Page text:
A brief history...
The history of Atletico de Madrid is a tale of glorious highs and crushing lows. As the Madrid team with the biggest working-class following, Atletico have always tried to do things differently to their eternal city rivals, Real Madrid. Their trophy cabinet may not be as full as their neighbour's, but they remain one of Spain's most successful and best-loved clubs.
Atletico came into being on 26 April 1903 when the Basque community living in the Spanish capital decided to base a youth team from Athletic Club de Bilbao in Madrid. In 1911 they began wearing the famous red-and-white stripes, which earned them the name "los colchoneros" (the mattress-makers) as mattress covers at that time were the same colour.
After the Spanish Civil War (1936-9) the club merged with Aviación Nacional, the Air Force team, and became Atletico Aviacion, winning two consecutive Liga titles in the immediate post-war era. In 1947 the team was rechristened Club Atletico de Madrid. Their heyday probably came in the 60s and 70s, when the team's charisma and popular appeal reached new heights. It was during this period that Atletico won their two international titles, the European Cup Winners Cup in 1961 and the Intercontinental Cup in 1974.
Atletico's last major success came in the 1995/96 season, when they did the historic Liga/Copa del Rey double. However, true to form, just four years later the team were relegated to the second division bringing a tear to the eye of many a fan.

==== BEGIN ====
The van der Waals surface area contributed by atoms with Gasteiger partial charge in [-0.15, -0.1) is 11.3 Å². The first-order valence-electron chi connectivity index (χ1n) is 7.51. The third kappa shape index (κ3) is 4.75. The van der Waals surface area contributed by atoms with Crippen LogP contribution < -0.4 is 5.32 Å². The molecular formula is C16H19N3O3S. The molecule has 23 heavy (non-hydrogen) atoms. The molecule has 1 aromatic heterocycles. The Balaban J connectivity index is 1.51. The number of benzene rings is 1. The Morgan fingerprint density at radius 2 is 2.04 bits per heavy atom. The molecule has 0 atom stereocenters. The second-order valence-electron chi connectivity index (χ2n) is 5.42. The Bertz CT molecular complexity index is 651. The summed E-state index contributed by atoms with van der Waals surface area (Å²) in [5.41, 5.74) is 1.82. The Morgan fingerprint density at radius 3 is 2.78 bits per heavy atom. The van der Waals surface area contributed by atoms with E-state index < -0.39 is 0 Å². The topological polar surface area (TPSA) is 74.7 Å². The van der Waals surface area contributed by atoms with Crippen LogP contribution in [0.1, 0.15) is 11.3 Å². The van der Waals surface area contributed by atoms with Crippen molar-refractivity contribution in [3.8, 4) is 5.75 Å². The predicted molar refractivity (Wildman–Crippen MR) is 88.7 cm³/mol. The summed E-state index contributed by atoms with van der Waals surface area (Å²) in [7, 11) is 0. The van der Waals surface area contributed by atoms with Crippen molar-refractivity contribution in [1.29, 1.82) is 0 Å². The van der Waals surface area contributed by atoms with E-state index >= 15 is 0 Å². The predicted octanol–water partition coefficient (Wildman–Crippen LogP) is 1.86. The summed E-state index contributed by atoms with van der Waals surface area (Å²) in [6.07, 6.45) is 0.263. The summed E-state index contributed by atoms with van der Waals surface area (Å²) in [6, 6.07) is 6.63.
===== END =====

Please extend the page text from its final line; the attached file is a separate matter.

Despite being cast adrift for two years in Spanish football's second tier, the legendary loyalty and devotion of the long-suffering supporters never wavered. The second division years saw Atletico beat season ticket records and continue to pack the stadium until their triumphant return in 2002. They made it just in time to enjoy their centenary celebrations as a top-flight club, during which a huge party saw the streets of Madrid dyed red and white as a tribute to the team's biggest asset, their fans.
*The honours listed above are considered to be the club’s major titles and, as such, are not intended to be a full list of achievements.
Adelardo (1959-76), Luis Aragones (1964-74), Ufarte (1964-74), Jose Garate (1966-77), Javier Irureta (1967-75), Luis Pereira (1974-80), Hugo Sanchez (1981-85), Paolo Futre (1987-93 & 1997-98), Bernd Schuster (1990-93), Kiko (1993-2001), Fernando Torres (2001-07)